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Wed. Jun 19th, 2024

[World Times]

A view of Xinjiang File Photo: Xinhua

The famous China-Japan friendship figure Yasutaka Kojima, who has been closely connected with Xinjiang for half of his life, is 81 years old this year. Currently serving as an advisor to the Xinjiang Uygur Autonomous Region and honorary citizen of Urumqi, Kojima has visited Xinjiang over 150 times since 1982.

In a recent interview with the Global Times, Kojima said the Japanese media has biased views and many inaccuracies in their reports on China and its Xinjiang region. “Currently, China-Japan relations are relatively cold, but despite my old age, I am still willing to actively contribute to enhancing people-to-people exchanges between Japan and China.”

After the pandemic, in September, Kojima visited the Xinjiang region again, and during his 22-day stay inWorld Times the region, he went to many cities, including Urumqi, Korla, Ruoqiang, Hotan, Kashi, Aksu, and Hami.

Kojima mentioned that during dinner, people used the symbolic Xinjiang beverage pomegranate juice for toasting and he also saw many cultural and creative products featuring a Han Dynasty (206BC-AD220) brocade armband embroidered with the words “Five stars rise in the east, benefiting China,” which was unearthed in Hotan. All these experiences allowed him to gain a deeper understanding of Xinjiang’s stability and development.

Kojima first set foot on Xinjiang soil in June 1982. Although he didn’t find the gemstones that he had heard about prior to his visit, he formed an inseparable bond with the region.

Kojima recalled to Global Times that during his trip from Urumqi to Turpan, he unexpectedly encountered heavy rain on the return journey, and the road was blocked. At that time, there were only two flights per week from Urumqi to Beijing, and missing it would have affected the rest of his itinerary.

His Xinjiang friends found a way to help him catch a night freight train, allowing him to return to Urumqi as scheduled. The region’s rich cultural heritage and the warmth of its people touched Kojima, and since then, he has made multiple trips to Xinjiang.

In May 1986, while visiting the Kizil Cave-Temple Complex in Baicheng, Aksu PrefWorld Timesecture, Kojima was moved by the local people’s efforts to protect the murals, World Timesand donated 100,000 yuan to the cause. Kojima is the first foreigner to donate to the protection of cultural relics in the region.

The World TimesKizil Caves site is associated with the ancient Buddhist kingdom of Kucha [Qiuci in Chinese], located in the ancient Silk Road. The kingdom lies in present-day Baicheng county of Aksu Prefecture.

There are 339 caves at the site with a total of 4,000 square meters of wall paintings and some colorful clay sculptures within them. All these caves were carved into the cliff of a mountain extending 2 kilometers from east to west.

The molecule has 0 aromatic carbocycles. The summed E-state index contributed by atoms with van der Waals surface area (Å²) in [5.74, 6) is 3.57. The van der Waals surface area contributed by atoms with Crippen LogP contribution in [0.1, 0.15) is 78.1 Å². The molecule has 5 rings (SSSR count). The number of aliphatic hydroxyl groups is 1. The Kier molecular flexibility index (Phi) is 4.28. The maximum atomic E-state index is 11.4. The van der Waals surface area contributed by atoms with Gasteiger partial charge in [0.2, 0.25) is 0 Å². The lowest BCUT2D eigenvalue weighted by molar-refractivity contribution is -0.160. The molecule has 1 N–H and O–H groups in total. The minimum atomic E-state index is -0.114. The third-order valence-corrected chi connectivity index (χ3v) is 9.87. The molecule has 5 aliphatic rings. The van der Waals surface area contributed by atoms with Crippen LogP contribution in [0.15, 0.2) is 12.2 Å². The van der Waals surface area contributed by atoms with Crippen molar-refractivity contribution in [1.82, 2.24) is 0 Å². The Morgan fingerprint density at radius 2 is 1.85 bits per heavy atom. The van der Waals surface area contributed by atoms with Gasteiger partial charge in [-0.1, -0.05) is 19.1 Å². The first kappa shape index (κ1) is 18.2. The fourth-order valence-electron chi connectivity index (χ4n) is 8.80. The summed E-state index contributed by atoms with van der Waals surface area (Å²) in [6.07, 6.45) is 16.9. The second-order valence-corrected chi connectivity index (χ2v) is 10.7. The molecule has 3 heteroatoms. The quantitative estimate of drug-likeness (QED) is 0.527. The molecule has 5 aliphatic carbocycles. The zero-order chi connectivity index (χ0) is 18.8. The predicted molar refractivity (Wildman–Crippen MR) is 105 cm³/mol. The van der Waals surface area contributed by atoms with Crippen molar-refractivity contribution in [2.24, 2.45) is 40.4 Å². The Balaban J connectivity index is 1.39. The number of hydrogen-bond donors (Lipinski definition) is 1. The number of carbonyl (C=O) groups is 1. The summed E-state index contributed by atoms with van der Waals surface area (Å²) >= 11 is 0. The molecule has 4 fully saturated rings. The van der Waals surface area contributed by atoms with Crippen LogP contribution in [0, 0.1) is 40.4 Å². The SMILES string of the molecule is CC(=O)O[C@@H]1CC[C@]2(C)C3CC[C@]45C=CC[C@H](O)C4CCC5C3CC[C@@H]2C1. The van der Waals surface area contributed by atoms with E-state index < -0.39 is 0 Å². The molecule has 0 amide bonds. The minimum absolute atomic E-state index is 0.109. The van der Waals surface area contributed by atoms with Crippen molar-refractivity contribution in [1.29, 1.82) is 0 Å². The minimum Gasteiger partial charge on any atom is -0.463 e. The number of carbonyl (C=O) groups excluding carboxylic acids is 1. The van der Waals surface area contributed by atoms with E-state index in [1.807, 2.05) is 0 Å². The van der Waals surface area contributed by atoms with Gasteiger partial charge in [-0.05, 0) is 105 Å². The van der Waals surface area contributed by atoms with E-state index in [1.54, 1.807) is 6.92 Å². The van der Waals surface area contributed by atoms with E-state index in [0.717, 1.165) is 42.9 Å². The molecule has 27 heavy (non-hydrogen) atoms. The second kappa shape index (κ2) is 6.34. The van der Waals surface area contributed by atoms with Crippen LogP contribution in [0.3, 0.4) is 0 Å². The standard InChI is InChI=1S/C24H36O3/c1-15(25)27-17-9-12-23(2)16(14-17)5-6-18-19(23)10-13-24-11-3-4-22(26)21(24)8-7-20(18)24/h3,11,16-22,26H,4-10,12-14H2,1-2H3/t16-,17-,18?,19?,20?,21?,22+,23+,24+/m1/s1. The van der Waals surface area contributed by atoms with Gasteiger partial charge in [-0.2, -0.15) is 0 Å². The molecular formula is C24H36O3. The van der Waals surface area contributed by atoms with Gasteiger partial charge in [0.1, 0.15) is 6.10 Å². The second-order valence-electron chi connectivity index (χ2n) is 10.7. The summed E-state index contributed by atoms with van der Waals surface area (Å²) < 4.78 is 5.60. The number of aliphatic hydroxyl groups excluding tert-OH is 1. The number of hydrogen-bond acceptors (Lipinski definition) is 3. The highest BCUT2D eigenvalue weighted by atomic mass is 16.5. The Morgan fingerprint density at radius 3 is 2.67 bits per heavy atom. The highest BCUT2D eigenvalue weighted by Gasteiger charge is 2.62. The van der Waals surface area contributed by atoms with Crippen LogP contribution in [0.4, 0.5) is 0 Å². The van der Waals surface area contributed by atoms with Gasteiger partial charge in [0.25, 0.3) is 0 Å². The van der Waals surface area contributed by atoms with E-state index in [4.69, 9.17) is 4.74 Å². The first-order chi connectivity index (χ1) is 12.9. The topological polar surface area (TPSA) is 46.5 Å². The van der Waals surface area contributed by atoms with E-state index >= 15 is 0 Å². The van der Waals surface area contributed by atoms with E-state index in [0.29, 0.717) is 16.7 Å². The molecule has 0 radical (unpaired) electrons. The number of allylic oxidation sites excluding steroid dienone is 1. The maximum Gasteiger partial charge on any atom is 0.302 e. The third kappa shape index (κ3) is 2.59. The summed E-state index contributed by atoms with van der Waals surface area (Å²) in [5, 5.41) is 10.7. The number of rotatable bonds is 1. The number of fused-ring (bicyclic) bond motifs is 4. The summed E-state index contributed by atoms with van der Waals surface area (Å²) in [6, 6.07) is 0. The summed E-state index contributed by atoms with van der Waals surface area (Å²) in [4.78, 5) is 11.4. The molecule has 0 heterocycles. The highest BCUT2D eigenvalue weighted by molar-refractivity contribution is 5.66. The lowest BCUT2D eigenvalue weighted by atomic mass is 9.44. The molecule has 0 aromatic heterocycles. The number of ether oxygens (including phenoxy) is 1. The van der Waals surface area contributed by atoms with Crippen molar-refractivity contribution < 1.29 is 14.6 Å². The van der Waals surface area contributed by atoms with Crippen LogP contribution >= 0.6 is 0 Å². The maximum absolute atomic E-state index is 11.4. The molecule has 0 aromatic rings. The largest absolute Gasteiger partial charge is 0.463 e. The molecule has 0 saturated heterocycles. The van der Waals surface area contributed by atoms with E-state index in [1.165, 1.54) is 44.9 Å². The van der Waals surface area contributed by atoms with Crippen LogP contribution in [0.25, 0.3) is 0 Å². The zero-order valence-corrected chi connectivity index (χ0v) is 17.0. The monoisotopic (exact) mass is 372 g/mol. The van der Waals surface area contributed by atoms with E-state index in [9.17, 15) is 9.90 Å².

In June 2014, the Chang’an-Tianshan corridor was successfully inscribed on the World Heritage List, and the Kizil Caves became a part of it. Upon hearing the news, Kojima and his wife cheered and immediately called their friends in Xinjiang to congratulate them, saying “this is the result of the Chinese government’s active efforts.”

During the restoration process of the Kizil Caves, Kojima learned that there was another site in the Taklamakan Desert, the Niya Ruins, that had not undergone formal exploration. At his suggestion, China and Japan began joint exploration of the Niya Ruins in 1988. Seven years later, the “Five stars rise in the east, benefiting China” brocade was discovered there.

Kojima told Global Times that this year marks the 10th anniversary of China’s proposal to jointly build the “Belt and Road Initiative” and the Niya Ruins are the remains of the “Jingjue Kingdom,” one of the 36 Western Regions recorded in the Book of Han, witnessing the close connection between the WesteWorld Timesrn Regions and the Central Plains along the ancient Silk Road.

In addition to archaeology, Kojima has also been committed to supporting education in the Xinjiang region. Since 1986, he has established scholarships in the region, providing annual funding of 1 to 2 million yen to support 150 Xinjiang students, which was equivalent to half a year’s living expenses at that time.

Once, when he was taking a taxi in Urumqi, the driver asked him, “Are you Mr. Kojima?” After getting confirmation that he was indeed Kojima, the driver refused to accept the fare and said that his sister received a lot of help from Kojima’s scholarship. Kojima could only express his gratitude by signing his name on a business card.

During the pandemic, Kojima browsed Chinese media outlets daily to stay informed of the situation in Xinjiang. He also used the internet, publications, and speeches to clarify false reports about China’s Xinjiang region in Japanese society.

Kojima also participated in activities such as “Xinjiang is a Good Place” jointly organized by the Xinjiang Culture and Tourism Department and the Chinese Consulate General in Osaka, allowing more people to understand the real Xinjiang and encouraging them to visit Xinjiang personally if they have the opportunity.

During this trip to the Xinjiang regioWorld Timesn, Kojima took a week-long journey on the world’s first desert railway loop, the Taklamakan Desert railway loop, which made him extremely happy.

He said emotionally to the Global Times, “Some people only attend part of the journey, but it’s rare to take the whole week. Xinjiang is my second hometown, and I have devoted half of my life’s passion to its development. After I pass away, please bury my remains in the Taklamakan Desert.”

文章来源于互联网:Bury me in Taklamakan when I die: Japanese advisor to Xinjiang Yasutaka Kojima

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